It’s a Bot Bot World


Building on last year’s F8 announcement of “Businesses on Messenger”, Facebook will probably be announcing the next phase of the project by releasing its chat bot development framework during this week’s F8 conference. Facebook will be releasing new SDKs and APIs to enable developers to create their own bots on the Messenger platform allowing businesses to access Messenger’s network of over 900 million users.

There’s been lots of activity and press in recent months regarding bots. Currently, we’re seeing the most activity and development happening within messaging platforms, but that’ll change over time. At some point, you’ll begin to see bot-engined experiences replace entire mobile applications and websites, but we’re getting ahead of ourselves. To be clear, it’s a really noisy time with lots of chatter about bots and what they can do for you. Here, according to me, is what you need to know about bots:

Is this technology new?

No. A basic example of a bot would be very similar to the classic Google alert that you’d get in your email. In this example, you would tell the bot what you want to keep track of and then you’d receive regular updates about that topic on your device(s). Telegram, for example, has a bot that will send Techcrunch news to your Telegram app. Pretty simple — for now. Facebook and other platforms that house years and years of user-generated data will be able to support bots that could conceivably do all sorts of things, like recommend food for you to cook based on the Like/Hearts/Smiles that you gave those annoying quick cooking video things that never work for me.

Are bots going to replace me at work?


I get the sense that you don’t like the word “bot.” How should everyone refer to these things?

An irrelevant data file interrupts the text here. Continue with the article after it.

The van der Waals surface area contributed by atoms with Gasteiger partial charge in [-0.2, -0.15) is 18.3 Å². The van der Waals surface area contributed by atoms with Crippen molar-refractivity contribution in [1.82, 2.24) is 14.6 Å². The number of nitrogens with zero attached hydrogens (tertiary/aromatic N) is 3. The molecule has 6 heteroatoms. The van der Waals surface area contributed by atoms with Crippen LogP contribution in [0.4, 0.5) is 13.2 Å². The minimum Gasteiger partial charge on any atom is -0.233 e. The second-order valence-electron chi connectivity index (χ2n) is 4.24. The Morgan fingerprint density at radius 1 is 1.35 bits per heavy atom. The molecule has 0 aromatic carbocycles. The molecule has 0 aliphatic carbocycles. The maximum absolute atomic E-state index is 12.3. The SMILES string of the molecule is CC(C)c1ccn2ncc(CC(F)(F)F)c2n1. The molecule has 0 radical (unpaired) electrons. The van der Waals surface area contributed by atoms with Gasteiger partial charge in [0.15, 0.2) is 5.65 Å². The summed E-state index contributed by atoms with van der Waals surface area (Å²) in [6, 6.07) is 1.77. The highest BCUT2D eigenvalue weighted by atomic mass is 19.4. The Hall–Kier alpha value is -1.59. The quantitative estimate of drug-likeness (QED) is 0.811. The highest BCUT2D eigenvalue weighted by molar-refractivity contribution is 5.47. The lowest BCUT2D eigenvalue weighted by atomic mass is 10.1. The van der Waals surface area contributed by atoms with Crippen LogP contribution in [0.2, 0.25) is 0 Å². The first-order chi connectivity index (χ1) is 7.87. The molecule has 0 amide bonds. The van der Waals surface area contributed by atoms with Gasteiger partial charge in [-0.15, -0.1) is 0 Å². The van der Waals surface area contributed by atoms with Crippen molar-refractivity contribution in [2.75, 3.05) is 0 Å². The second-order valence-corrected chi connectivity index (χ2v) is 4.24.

Very perceptive of you. “Bots” is kind of a corny name for something that represents a potential fundamental shift in the way we’ll go about getting stuff done and interacting with one another. I like what Phil Libin calls them — “Conversational UX.” It’s not just about you telling a “bot” what to do, but it is about the way in which you interact with things. Whereas before, you would have to understand what a swipe meant and know its intended result or you would have to lose weight in your thumb to better interact with the buttons on a mobile app. Those days will be things of the past, thankfully. I know “Conversational UX” is a mouthful, so you can keep using “bot” if you want. I understand.

Where can find a list of bots?

In addition to the Facebook bot directory for Messenger that I’m assuming will be released soon, you can see some pretty good lists here:

Worth pointing out, the quality of these bots will be all over the map as things settle down and as vetting processes become more efficient/cleaner. So, installer beware.

What color is a bot’s soul?

Dijon mustard yellow. Same consistency too.

.:: You’re Welcome ::.

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